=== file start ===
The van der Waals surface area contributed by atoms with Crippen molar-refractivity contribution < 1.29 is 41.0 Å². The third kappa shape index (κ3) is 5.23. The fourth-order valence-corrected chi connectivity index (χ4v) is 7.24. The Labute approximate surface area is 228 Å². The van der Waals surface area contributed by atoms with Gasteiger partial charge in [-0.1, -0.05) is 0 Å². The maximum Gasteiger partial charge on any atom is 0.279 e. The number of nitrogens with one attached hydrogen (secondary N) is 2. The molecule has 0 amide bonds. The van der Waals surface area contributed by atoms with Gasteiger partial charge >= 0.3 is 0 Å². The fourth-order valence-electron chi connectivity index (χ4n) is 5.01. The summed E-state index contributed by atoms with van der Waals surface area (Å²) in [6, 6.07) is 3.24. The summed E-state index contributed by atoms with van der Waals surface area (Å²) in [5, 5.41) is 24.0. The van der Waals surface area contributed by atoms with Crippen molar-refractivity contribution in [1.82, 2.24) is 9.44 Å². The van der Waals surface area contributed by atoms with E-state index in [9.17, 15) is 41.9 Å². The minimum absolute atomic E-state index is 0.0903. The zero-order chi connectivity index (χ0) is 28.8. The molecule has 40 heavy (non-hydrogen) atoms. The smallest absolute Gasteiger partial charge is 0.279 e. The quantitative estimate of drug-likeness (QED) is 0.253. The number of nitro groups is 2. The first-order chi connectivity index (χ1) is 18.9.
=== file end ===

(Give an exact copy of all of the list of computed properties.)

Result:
The van der Waals surface area contributed by atoms with Crippen molar-refractivity contribution < 1.29 is 41.0 Å². The third kappa shape index (κ3) is 5.23. The fourth-order valence-corrected chi connectivity index (χ4v) is 7.24. The Labute approximate surface area is 228 Å². The van der Waals surface area contributed by atoms with Gasteiger partial charge in [-0.1, -0.05) is 0 Å². The maximum Gasteiger partial charge on any atom is 0.279 e. The number of nitrogens with one attached hydrogen (secondary N) is 2. The molecule has 0 amide bonds. The van der Waals surface area contributed by atoms with Gasteiger partial charge >= 0.3 is 0 Å². The fourth-order valence-electron chi connectivity index (χ4n) is 5.01. The summed E-state index contributed by atoms with van der Waals surface area (Å²) in [6, 6.07) is 3.24. The summed E-state index contributed by atoms with van der Waals surface area (Å²) in [5, 5.41) is 24.0. The van der Waals surface area contributed by atoms with Crippen molar-refractivity contribution in [1.82, 2.24) is 9.44 Å². The van der Waals surface area contributed by atoms with E-state index in [9.17, 15) is 41.9 Å². The minimum absolute atomic E-state index is 0.0903. The zero-order chi connectivity index (χ0) is 28.8. The molecule has 40 heavy (non-hydrogen) atoms. The smallest absolute Gasteiger partial charge is 0.279 e. The quantitative estimate of drug-likeness (QED) is 0.253. The number of nitro groups is 2. The first-order chi connectivity index (χ1) is 18.9.